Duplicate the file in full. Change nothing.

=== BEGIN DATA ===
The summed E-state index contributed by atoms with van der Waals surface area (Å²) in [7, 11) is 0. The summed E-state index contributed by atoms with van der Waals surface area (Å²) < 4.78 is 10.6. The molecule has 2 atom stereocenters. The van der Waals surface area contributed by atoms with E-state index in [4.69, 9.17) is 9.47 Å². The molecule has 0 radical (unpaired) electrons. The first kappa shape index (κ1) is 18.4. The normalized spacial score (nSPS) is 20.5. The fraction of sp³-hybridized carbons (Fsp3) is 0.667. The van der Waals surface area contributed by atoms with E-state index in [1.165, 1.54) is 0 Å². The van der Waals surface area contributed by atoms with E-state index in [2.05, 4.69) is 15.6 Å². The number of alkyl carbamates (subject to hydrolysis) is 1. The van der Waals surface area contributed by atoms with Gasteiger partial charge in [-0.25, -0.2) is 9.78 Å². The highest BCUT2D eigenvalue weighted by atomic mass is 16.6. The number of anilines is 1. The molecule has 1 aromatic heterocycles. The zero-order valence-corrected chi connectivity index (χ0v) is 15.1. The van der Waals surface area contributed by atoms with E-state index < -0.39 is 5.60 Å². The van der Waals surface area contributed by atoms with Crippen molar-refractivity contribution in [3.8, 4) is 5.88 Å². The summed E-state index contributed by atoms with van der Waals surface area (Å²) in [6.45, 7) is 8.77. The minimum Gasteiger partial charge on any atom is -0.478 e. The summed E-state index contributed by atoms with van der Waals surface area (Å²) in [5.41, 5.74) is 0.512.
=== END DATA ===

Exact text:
The summed E-state index contributed by atoms with van der Waals surface area (Å²) in [7, 11) is 0. The summed E-state index contributed by atoms with van der Waals surface area (Å²) < 4.78 is 10.6. The molecule has 2 atom stereocenters. The van der Waals surface area contributed by atoms with E-state index in [4.69, 9.17) is 9.47 Å². The molecule has 0 radical (unpaired) electrons. The first kappa shape index (κ1) is 18.4. The normalized spacial score (nSPS) is 20.5. The fraction of sp³-hybridized carbons (Fsp3) is 0.667. The van der Waals surface area contributed by atoms with E-state index in [1.165, 1.54) is 0 Å². The van der Waals surface area contributed by atoms with E-state index in [2.05, 4.69) is 15.6 Å². The number of alkyl carbamates (subject to hydrolysis) is 1. The van der Waals surface area contributed by atoms with Gasteiger partial charge in [-0.25, -0.2) is 9.78 Å². The highest BCUT2D eigenvalue weighted by atomic mass is 16.6. The number of anilines is 1. The molecule has 1 aromatic heterocycles. The zero-order valence-corrected chi connectivity index (χ0v) is 15.1. The van der Waals surface area contributed by atoms with E-state index < -0.39 is 5.60 Å². The van der Waals surface area contributed by atoms with Crippen molar-refractivity contribution in [3.8, 4) is 5.88 Å². The summed E-state index contributed by atoms with van der Waals surface area (Å²) in [6.45, 7) is 8.77. The minimum Gasteiger partial charge on any atom is -0.478 e. The summed E-state index contributed by atoms with van der Waals surface area (Å²) in [5.41, 5.74) is 0.512.